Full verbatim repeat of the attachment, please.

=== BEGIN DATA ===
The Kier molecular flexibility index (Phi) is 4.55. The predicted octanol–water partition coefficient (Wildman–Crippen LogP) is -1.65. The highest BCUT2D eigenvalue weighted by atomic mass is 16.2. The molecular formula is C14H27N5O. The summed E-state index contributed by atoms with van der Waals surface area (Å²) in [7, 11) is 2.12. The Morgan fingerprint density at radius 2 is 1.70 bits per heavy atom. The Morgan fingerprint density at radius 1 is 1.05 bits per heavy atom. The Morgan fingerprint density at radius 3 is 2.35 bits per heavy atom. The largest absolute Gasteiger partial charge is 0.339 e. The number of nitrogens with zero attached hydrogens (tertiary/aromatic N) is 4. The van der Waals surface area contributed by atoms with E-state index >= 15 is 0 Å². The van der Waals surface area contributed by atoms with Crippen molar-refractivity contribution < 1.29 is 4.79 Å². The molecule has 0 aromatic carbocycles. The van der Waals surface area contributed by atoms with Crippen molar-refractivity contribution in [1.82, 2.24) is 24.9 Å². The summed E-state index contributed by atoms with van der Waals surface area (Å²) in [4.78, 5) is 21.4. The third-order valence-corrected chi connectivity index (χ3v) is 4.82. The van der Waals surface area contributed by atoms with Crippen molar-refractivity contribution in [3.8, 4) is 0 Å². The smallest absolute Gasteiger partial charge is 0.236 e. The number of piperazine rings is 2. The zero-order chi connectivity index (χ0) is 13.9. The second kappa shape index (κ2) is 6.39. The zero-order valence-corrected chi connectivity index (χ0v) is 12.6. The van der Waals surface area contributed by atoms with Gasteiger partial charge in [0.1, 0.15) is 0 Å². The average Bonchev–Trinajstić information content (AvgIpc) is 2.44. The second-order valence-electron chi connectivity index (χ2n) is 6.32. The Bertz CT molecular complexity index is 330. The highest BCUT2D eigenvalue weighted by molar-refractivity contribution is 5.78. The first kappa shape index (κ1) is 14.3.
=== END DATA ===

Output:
The Kier molecular flexibility index (Phi) is 4.55. The predicted octanol–water partition coefficient (Wildman–Crippen LogP) is -1.65. The highest BCUT2D eigenvalue weighted by atomic mass is 16.2. The molecular formula is C14H27N5O. The summed E-state index contributed by atoms with van der Waals surface area (Å²) in [7, 11) is 2.12. The Morgan fingerprint density at radius 2 is 1.70 bits per heavy atom. The Morgan fingerprint density at radius 1 is 1.05 bits per heavy atom. The Morgan fingerprint density at radius 3 is 2.35 bits per heavy atom. The largest absolute Gasteiger partial charge is 0.339 e. The number of nitrogens with zero attached hydrogens (tertiary/aromatic N) is 4. The van der Waals surface area contributed by atoms with E-state index >= 15 is 0 Å². The van der Waals surface area contributed by atoms with Crippen molar-refractivity contribution < 1.29 is 4.79 Å². The molecule has 0 aromatic carbocycles. The van der Waals surface area contributed by atoms with Crippen molar-refractivity contribution in [1.82, 2.24) is 24.9 Å². The summed E-state index contributed by atoms with van der Waals surface area (Å²) in [4.78, 5) is 21.4. The third-order valence-corrected chi connectivity index (χ3v) is 4.82. The van der Waals surface area contributed by atoms with Crippen molar-refractivity contribution in [3.8, 4) is 0 Å². The smallest absolute Gasteiger partial charge is 0.236 e. The number of piperazine rings is 2. The zero-order chi connectivity index (χ0) is 13.9. The second kappa shape index (κ2) is 6.39. The zero-order valence-corrected chi connectivity index (χ0v) is 12.6. The van der Waals surface area contributed by atoms with Gasteiger partial charge in [0.1, 0.15) is 0 Å². The average Bonchev–Trinajstić information content (AvgIpc) is 2.44. The second-order valence-electron chi connectivity index (χ2n) is 6.32. The Bertz CT molecular complexity index is 330. The highest BCUT2D eigenvalue weighted by molar-refractivity contribution is 5.78. The first kappa shape index (κ1) is 14.3.